Photo Credit: Flickr user exostratics
Today, Knight Foundation is excited to announce $1 million in support for the Digital Public Library of America, a groundbreaking project that will make our country’s local archives digital, searchable and freely accessible.
This project is working towards the day that users will be able to search any topic – be it the Civil War or the New Deal – and immediately pull up information including pictures, videos, oral histories, manuscripts and more from collections across the country.
They're starting with seven pilot sites – with libraries and digital collaborative in Georgia, Kentucky, Massachusetts, Minnesota, Oregon, South Carolina and Utah participating as “service” hubs.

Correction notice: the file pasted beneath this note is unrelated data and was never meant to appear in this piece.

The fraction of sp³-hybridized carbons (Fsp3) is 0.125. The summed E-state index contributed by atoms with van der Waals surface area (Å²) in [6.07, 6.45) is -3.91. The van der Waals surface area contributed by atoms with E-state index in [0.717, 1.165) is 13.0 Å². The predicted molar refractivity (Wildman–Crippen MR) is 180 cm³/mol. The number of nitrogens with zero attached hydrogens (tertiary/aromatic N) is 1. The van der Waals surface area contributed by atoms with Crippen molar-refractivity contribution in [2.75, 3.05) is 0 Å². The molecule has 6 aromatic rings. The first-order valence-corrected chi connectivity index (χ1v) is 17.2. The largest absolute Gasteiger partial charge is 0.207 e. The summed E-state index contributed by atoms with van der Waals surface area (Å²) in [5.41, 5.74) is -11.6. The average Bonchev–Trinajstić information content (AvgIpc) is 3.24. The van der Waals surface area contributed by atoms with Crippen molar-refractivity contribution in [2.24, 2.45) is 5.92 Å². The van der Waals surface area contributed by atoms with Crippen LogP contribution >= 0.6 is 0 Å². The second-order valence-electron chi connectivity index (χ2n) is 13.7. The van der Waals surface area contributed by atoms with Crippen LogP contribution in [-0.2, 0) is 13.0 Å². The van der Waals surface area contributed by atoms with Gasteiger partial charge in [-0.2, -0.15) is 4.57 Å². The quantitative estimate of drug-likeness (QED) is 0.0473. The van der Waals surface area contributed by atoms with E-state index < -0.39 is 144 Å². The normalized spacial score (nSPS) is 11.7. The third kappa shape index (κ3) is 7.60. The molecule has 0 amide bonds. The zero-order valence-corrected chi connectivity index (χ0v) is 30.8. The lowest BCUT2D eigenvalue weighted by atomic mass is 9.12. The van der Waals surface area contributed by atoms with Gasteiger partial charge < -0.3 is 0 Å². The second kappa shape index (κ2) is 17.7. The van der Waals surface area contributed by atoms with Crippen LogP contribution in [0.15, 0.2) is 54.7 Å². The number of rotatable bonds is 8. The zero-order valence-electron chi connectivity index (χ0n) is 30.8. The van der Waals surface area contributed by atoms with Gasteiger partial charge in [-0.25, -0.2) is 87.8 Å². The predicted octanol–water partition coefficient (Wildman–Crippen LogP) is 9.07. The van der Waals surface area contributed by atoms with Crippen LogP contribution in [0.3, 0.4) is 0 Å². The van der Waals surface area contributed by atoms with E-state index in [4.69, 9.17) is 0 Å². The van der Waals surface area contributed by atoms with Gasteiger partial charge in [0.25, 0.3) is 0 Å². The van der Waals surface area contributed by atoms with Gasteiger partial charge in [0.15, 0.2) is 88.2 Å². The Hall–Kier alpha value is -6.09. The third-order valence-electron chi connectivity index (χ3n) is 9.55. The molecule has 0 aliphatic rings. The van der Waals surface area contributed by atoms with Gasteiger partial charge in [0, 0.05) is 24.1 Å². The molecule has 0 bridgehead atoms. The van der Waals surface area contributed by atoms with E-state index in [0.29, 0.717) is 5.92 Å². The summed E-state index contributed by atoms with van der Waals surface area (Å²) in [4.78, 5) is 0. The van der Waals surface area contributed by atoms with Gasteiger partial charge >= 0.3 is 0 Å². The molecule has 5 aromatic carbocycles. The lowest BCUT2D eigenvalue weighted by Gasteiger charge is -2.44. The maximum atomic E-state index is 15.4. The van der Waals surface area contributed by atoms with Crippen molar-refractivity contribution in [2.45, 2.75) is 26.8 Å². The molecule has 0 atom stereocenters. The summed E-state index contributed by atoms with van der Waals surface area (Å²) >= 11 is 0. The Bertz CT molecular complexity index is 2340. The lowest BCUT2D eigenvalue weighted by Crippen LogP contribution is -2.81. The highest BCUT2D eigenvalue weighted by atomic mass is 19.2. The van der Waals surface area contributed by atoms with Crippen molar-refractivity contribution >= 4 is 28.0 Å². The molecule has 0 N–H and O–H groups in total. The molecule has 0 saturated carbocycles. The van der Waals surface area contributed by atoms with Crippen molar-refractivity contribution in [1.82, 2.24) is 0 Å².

What most excites me though is that the project is going to involve communities in creating content for their archives, whether through giving context to or tagging content, or actually bringing in items to scan and record. It’s a great way to help accelerate libraries’ evolution from information warehouses to true digital community centers and content creators, a key focus of Knight Foundation’s Library Initiative.
Organizers launched this project because they began to see a paradox emerge: In this era when people expect information at their fingertips, our local collections that are so rich in history and cultural heritage are increasingly inaccessible because of budget cuts and staff reductions.